The three compositions of the invention (yellow, brown and black) were made by the method described in Example 1. Acidic components below 200 Daltons were removed for the yellow and brown compositions, but not for the black composition. The compositions were compared with one another. Aliphatic chains seem to be most prevalent in the brown composition and the shoulder peak between 1570 and 1680 cm−1 is more prominent in the yellow and black compositions (FIG. 2). The yellow composition also shows a higher concentration of CO2 than the other fractions. This is expected since the CO2 would dissolve in the aqueous solution and permeate easily through all the filters used and concentrate in the permeate of the final filter, i.e. the yellow composition. Apart from these, there is little difference between the three compositions and the similarity in composition substantiates the common origin of the compositions. The coal-derived fulvic acid also shows a high absorption in the aliphatic region but this is more likely to be due to a slightly too concentrated sample being used. This is supported by the observation that most of the peaks of the coal derived fulvic acid are more rounded than the other fulvic acid compositions, a characteristic of higher sample concentrations in IR spectra.

From the above it will be noted that the acidic component in each of the yellow, brown, and black compositions is essentially the same as the acidic component in the coal-derived fulvic acid.

A significant difference, however, is in the metal content of the compositions of the invention compared with that of the coal-derived fulvic acid. The metal content of the brown composition was compared with that of coal-derived fulvic acid and water. The results are set out in Table 1 below:

TABLE 1
Heavy metal profile of Coal derived fulvic acid, carbohydrate
derived fulvic acid (Brown) and the water used in the
production of carbohydrate derived fulvic acid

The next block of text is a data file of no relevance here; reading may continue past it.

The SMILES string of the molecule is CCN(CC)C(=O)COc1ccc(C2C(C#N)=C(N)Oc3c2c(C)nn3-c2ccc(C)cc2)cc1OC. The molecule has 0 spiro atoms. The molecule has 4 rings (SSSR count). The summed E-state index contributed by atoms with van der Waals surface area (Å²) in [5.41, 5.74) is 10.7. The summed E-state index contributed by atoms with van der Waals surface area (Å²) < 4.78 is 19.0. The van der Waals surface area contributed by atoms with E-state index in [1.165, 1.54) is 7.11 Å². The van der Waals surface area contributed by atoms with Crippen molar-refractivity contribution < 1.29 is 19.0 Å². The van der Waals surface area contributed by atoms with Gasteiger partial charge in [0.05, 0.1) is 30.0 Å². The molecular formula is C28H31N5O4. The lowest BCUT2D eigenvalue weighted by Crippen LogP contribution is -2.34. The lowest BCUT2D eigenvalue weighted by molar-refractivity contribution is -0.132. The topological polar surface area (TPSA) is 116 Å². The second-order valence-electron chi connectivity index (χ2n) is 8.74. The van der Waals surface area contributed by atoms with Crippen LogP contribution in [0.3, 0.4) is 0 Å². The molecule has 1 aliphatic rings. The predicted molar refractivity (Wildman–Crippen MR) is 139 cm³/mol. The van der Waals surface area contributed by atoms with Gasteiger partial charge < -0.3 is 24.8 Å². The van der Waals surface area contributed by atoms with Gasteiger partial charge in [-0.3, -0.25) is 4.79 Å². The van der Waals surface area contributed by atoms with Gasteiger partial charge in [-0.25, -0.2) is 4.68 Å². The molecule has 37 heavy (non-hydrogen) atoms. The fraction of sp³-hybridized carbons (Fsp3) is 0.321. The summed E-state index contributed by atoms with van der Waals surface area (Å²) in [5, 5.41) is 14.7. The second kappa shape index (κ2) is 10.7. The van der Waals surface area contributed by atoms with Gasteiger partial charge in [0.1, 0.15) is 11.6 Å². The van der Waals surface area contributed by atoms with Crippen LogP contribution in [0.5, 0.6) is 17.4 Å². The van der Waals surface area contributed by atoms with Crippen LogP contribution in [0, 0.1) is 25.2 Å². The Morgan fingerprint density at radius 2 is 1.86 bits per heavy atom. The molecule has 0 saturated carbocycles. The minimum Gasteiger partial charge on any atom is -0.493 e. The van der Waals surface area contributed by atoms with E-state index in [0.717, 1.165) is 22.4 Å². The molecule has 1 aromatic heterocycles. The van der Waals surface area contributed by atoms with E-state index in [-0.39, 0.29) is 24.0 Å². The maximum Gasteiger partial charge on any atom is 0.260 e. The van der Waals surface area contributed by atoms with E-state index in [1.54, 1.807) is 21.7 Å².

Coal DerivedBrown (Batch 96)Water
Metal(ug/L)(ug/L)(ug/L)
Ag4010
Al91390012169
As3630114
B433100752536
Ba230614
Be846611
Bi700
Ca8991622
Cd24300
Ce61000
Co2975040
Cr3288362
Cs16511
Cu410
Dy66800
Er46000
Eu7400
Fe1182000188038
Ga199211
Gd51300
Ge146800
Hf26700
Hg400
I38293
Ir100
La21400
Li3339064
Lu7000
Mg232911
Mn264700812
Mo161110
Nb57600
Nd74000
Ni247902050
Pb562601
Pd18111
Pr11200
Pt300
Rb844332
Re200
Rh100
Ru000
Sb4210
Se15584
Sm29800
Sn11560
Sr231402754
Ta210
Te100
Th36500
Ti22330150
Tl26500
Tm6700
U113110
V4512010
W11110
Yb43300
Zn13110
Zr1073051

It will be noted that the metal profile of the composition of the invention is significantly lower than that of the coal-derived fulvic acid with concentrations ranging from 5 to 50,000 times lower for the composition of the invention. This is particularly the case for harmful metals such as aluminium, mercury, cadmium, chromium and lead. For some metals such as bismuth, mercury, iridium, platinum the levels were too low to measure in the composition of the invention.

Fulvic acid compositions derived from plant and other organic natural sources also suffer from the disadvantage that they have high metal content as well as other contaminants such as pesticide residues. Further, the fulvic acid compositions from these sources have variable acid corn positions.

A composition of the invention was produced as described above and subjected to an antimicrobial efficacy test as follows:

Determination of the efficacy (quantitative comparison) of antimicrobials in solution using the radial diffusion inhibition method of fulvic acid.

Principle

In a standardized system (ignoring non antimicrobial components in the solution) the antimicrobial will diffuse into an agar medium. The distance diffused will be determined by the concentration of the antimicrobial substance. A standardized bacterial lawn is used as an indicator; no growth will occur where the antimicrobial concentration is high enough to kill the bacterial lawn, the greater the diameter of radial inhibition the stronger or more concentrated the antimicrobial component of the solution. Antimicrobials with different sized molecules cannot be directly compared with this method

Equipment

Colourimeter/Spectrophotometer with a 520 nm filter.
Bacterial Incubator; temperature kept at 37° C.
Punch; 0.45 mm aluminium tubing; Jennets Hobby Shop; Lynnwood Ridge Pretoria.
85 mm standard size petri dishes

DEFINITIONS

MC: MacConkey Agar with salt; Mast Laboratories; Importers Davies Diagnostics; tel. 011 7777600
Saline; 0.85% salt in distilled water. STERILE.
Sa: Staphylococcus aureus ATCC 12600

Essentialities

Depth of MC must be standardized to 4 mm in depth.
Sa lawn made up to an Abs OD of 0.07 in Saline

Method

Make up MC 1.2 gm+23 ml of distilled water; autoclave and cool to ±40° C.
Pour MC into a petri dish, leave to solidify
Punch out wells at least 23 mm apart. Radial zones of inhibition must not be distorted by an adjacent zone nor the edge of the petri dish.